And I’m glad I waited. I think it’s a better book than I set out to write 23 years ago, and I feel like the gods smiled on me, and I got very lucky. Normally, in anything I do, I’m fairly miserable. I do it, and I get grumpy because there is a huge, vast gulf, this aching disparity, between the platonic ideal of the project that was living in my head, and the small, sad, wizened, shaking, squeaking thing that I actually produce. And then there is The Graveyard Book, which is, I think, the first time I’ve felt really satisfied.

GR: Let’s go back a few years to The Sandman comic series, which took 2,000 pages and almost a decade of your career to date. Do you have any plans or aspirations to take on a project of this scope in the future?

NG: No! I’m so proud of Sandman. It really did take about 10 years of my life to do. It’s collected in The Absolute Sandmans, which together weigh about 30 pounds, and if you drop them on somebody you will do serious damage. It definitely didn’t leave me thinking, “I need to write more giant things.” Depending on how long I get to live, I will probably get to do another two, maybe even three, more American Gods books, and they are all great, big things, 500 to 600-page books, so it will probably be that length. But I can’t imagine doing anything that takes up my life and my headspace in the same way that Sandman did. There were times when what was going on in Sandman was much more real to me than anything that was going on in the world outside, just because I was spending more time with these characters.

The same site also posted an interview with Neal Stephenson.

UPDATE: Neil Stephenson will be at the Edina Galleria Barnes & Noble next Friday.

Farscape’s Chiana writes comics!

September 7th, 2008 by florence

Those of us who watched Farscape when it was on (1999-2003) know that it was a beautifully shot science fiction show with a staggeringly hot cast of complex female characters spanning many alien species.  The hottest was Chiana, a gray alien exiled from her native culture for her rebellious ways and added to the crew in the middle of the first season, becoming one of the main characters and staying on through the final episode and miniseries.  Spazzy fangirl that I am, when I met the actress who played Chiana, Gigi Edgley, at a wedding/ unicycle competition in Minnesota yesterday, I gawked and grinned, texted Susie, and basked in her stardom.  The rest of the crowd got word that she was a famous actress, but no one else seemed to have a clue about the specifics.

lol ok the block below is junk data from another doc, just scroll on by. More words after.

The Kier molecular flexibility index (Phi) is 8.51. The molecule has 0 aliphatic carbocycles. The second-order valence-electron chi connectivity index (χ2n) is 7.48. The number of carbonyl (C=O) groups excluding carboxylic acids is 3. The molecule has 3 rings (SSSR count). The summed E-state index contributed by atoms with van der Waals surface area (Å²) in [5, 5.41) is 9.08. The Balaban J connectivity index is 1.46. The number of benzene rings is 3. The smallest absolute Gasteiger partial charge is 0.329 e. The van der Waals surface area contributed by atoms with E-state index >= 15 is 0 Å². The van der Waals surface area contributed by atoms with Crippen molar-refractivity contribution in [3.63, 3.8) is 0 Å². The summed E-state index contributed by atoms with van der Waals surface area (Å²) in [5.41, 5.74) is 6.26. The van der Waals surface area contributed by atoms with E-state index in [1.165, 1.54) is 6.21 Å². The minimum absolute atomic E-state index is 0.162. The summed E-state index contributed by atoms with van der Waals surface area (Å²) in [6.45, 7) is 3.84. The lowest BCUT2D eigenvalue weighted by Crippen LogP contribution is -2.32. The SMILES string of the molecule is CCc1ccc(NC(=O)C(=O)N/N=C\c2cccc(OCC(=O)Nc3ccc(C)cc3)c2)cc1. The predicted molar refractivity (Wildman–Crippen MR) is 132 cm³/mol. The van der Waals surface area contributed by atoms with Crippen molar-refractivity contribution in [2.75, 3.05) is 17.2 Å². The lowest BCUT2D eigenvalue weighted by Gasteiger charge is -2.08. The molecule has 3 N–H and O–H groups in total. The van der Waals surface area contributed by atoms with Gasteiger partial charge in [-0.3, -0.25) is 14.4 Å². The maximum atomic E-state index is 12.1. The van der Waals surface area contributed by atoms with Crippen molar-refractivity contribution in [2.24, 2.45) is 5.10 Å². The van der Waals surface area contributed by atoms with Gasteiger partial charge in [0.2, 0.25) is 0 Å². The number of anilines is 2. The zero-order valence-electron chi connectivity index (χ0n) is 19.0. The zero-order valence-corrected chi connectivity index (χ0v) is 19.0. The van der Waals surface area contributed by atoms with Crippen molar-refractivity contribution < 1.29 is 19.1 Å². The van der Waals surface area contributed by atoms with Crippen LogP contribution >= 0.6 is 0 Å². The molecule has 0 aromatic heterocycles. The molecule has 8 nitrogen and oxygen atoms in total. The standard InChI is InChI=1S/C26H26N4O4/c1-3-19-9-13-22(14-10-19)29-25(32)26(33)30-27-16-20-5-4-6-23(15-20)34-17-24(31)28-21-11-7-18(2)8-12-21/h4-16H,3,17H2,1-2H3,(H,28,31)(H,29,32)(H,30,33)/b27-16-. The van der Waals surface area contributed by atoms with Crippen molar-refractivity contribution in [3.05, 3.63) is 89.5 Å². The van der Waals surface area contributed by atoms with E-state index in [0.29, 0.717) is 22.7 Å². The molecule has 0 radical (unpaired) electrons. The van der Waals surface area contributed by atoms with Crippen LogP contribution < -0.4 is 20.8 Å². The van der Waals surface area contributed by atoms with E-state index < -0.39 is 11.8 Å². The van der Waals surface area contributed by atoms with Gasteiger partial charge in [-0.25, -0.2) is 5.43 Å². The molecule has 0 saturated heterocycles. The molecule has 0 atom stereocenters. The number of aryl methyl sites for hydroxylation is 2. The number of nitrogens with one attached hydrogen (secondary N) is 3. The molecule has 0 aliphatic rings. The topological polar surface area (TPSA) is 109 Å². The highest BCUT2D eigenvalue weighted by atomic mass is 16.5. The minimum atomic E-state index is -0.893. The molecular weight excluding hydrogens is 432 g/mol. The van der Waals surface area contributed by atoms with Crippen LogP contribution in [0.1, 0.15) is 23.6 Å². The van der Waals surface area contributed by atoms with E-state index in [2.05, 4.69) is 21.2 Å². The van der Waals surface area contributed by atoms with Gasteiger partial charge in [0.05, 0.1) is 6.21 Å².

A mutual friend introduced us to Gigi at the wedding, and she was incredibly nice and gracious about fan attention.  She is still doing a lot of appearances at conventions, and has also been branching out into projects of her own.  She is launching a comic titled Blue Shift.  Here is more info from her press release:

What’s Blue Shift?
BLUE SHIFT is a brand new Science Fiction Adventure comic series by Gigi Edgley, an Australian actress best known for her role as “Chiana” on the hit TV series FARSCAPE, and Brian Meredith, a comic book writer of such titles as Sprecken and Lucifer Fawkes and Co-Founder of the Emerald City ComiCon. The artwork for this series is by Sidney Lima, the artist for Zorro by Papercutz.

What’s It About?
BLUE SHIFT is the tale of a young woman named Pepper Jones [pictured above], who is abducted and experimented upon by an alien race that capture and sell humans (and other less advanced races) as slave labor for other aliens.

However, before these malevolent aliens can finish modifying her for hard labor and blind obedience, the unthinkable happens: Pepper fights back! With the help of another captive, she manages to escape their vile clutches, something that has never happened before.

Now, with her new companion at her side, Pepper finds herself traveling among the stars as she makes a new life for herself.

When Is It Coming Out?
BLUE SHIFT is scheduled to be released as a 3-issue miniseries in the summer of 2008. It is currently being produced by Rorschach Entertainment, which has put together a Blue Shift Preview Ashcan that contains the original 10-page story that started it all. This book is available for purchase online.

Buy The Blue Shift Preview Ashcan Here!! [currently out of stock]

More info can be found at the Blue Shift website.

Wonder Woman by Gail Simone

July 10th, 2008 by florence